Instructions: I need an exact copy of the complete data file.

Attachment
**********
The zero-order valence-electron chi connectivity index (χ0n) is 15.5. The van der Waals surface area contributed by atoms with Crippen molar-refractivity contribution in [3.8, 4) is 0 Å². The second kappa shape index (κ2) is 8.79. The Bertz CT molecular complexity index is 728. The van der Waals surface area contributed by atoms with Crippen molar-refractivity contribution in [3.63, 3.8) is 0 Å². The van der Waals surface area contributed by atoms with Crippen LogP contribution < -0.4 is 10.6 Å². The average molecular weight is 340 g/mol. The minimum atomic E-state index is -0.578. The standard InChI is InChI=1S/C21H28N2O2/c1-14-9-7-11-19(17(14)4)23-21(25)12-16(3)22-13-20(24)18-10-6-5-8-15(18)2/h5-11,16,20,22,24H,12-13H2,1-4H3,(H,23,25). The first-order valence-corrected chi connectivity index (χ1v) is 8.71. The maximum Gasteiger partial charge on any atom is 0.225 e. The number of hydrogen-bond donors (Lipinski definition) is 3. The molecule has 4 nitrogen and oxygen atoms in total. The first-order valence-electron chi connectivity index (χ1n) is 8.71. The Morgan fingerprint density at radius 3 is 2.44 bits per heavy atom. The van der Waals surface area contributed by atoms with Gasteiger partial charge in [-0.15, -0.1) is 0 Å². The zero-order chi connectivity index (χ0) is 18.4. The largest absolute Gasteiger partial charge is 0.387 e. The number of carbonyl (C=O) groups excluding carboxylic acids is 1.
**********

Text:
The zero-order valence-electron chi connectivity index (χ0n) is 15.5. The van der Waals surface area contributed by atoms with Crippen molar-refractivity contribution in [3.8, 4) is 0 Å². The second kappa shape index (κ2) is 8.79. The Bertz CT molecular complexity index is 728. The van der Waals surface area contributed by atoms with Crippen molar-refractivity contribution in [3.63, 3.8) is 0 Å². The van der Waals surface area contributed by atoms with Crippen LogP contribution < -0.4 is 10.6 Å². The average molecular weight is 340 g/mol. The minimum atomic E-state index is -0.578. The standard InChI is InChI=1S/C21H28N2O2/c1-14-9-7-11-19(17(14)4)23-21(25)12-16(3)22-13-20(24)18-10-6-5-8-15(18)2/h5-11,16,20,22,24H,12-13H2,1-4H3,(H,23,25). The first-order valence-corrected chi connectivity index (χ1v) is 8.71. The maximum Gasteiger partial charge on any atom is 0.225 e. The number of hydrogen-bond donors (Lipinski definition) is 3. The molecule has 4 nitrogen and oxygen atoms in total. The first-order valence-electron chi connectivity index (χ1n) is 8.71. The Morgan fingerprint density at radius 3 is 2.44 bits per heavy atom. The van der Waals surface area contributed by atoms with Gasteiger partial charge in [-0.15, -0.1) is 0 Å². The zero-order chi connectivity index (χ0) is 18.4. The largest absolute Gasteiger partial charge is 0.387 e. The number of carbonyl (C=O) groups excluding carboxylic acids is 1.